1. You realise that your relationship has a hidden purpose – the healing of childhood wounds. Instead of focusing entirely on surface needs and desires, you learn to recognise the unresolved childhood issues that underly them. When you look at relationship with this x-ray vision, your daily interactions take on more meaning. Puzzling aspects of your relationship begin to make sense to you, and you have a greater sense of control.
2. You create a more accurate image of your partner. At the very moment of your attraction, you began fusing your partner with your parents or caretakers. Later you projected your negative traits onto your partner, further concealing your partner’s essential reality. As you move towards a conscious relationship, you gradually let go of these illusions and begin to see more of your partner’s truth. You see your partner not as your saviour but as another wounded human being, struggling to be healed.
3. You take responsibility for communicating your needs and desires to your partner. In an unconscious relationship, you cling to the childhood belief that your partner automatically understands your needs. In a conscious relationship, you accept the fact that, in order to understand each other, you have to develop clear channels of communication.
4. You become more intentional in your interactions. In an unconscious relationship, you tend to react without thinking. You allow the response of your subconscious to control your behaviour. In a conscious relationship, you train yourself to behave in a more constructive manner.
5. You learn to value your partner’s needs and wishes as highly as you value your own. In an unconscious relationship, you assume that your partner’s role in life is to take care of your needs magically. In a conscious relationship, you let go of this view and divert more and more of your energy to meeting your partner’s needs.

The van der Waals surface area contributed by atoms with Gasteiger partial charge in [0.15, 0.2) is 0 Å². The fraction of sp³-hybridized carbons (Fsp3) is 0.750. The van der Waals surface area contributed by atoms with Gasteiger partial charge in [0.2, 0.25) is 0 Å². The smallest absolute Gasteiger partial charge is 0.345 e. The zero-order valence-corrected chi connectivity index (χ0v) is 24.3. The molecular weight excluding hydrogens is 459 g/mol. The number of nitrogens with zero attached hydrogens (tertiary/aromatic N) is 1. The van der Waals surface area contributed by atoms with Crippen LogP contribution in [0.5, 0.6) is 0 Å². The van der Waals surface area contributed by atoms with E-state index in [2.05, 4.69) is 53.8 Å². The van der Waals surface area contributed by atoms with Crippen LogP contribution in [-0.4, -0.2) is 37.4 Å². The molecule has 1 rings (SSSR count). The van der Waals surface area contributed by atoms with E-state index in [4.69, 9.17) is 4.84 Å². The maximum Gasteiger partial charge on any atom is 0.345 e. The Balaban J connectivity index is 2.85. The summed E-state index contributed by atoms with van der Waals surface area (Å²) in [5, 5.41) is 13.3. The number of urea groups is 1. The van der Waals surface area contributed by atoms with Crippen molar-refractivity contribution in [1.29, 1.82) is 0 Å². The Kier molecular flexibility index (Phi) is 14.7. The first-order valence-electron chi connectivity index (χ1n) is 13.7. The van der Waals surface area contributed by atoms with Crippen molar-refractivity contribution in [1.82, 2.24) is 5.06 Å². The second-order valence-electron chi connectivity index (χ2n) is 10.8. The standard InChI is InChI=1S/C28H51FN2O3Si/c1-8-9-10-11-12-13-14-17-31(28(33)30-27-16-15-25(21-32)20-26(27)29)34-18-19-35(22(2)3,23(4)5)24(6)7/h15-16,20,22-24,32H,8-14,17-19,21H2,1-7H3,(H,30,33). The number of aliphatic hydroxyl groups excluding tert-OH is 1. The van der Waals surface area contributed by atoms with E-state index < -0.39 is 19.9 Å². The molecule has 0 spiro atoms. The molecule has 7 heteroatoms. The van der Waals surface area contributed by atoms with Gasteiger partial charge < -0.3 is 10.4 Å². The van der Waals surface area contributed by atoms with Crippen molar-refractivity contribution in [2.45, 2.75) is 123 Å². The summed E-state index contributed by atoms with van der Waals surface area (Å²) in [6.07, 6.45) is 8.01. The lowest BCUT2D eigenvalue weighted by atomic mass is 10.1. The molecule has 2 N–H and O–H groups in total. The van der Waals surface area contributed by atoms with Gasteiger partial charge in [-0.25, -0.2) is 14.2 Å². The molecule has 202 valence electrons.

6. You embrace the dark side of your personality. In a conscious relationship, you openly acknowledge the fact that you, like everyone else, have negative traits. As you accept responsibility for this dark side of your nature, you lessen your tendency to project your negative traits onto your mate, which creates a less hostile environment.
7. You learn new techniques to satisfy your basic needs and desires. During the power struggle, you rave, rant, and blame in an attempt to coerce your partner to meet your needs. When you attempt to move beyond this stage, you realise that your partner can indeed be a resource for you – once you abandon your self-defeating tactics.
8. You search within yourself for the strengths and abilities you are lacking. One reason you were attracted to your partner is that your partner had strengths and abilities that you lacked. Therefore, being with your partner gave you an illusory sense of wholeness. In a conscious relationship, you learn that the only way you can truly recapture a sense of oneness is to develop the hidden traits within yourself.
9. You become aware of your drive to be loving and whole and at one with the world around you. As a part of your inherent nature, you have the ability to love unconditionally and to experience oneness with the world around you. Social conditioning and imperfect parenting made you lose touch with these qualities. In a conscious relationship, you begin to rediscover your original nature.
10. You accept the difficulty of creating a good relationship. In an unconscious relationship, you believe that the way to have a good relationship is to pick the right partner. In a conscious relationship, you realise you have to be the right partner. As you gain a more realistic view of love relationships, you realise that a good relationship requires commitment, discipline, and the courage to grow and change; relationships are hard work.
Source – Beyond Success Coaching, Relationship Unit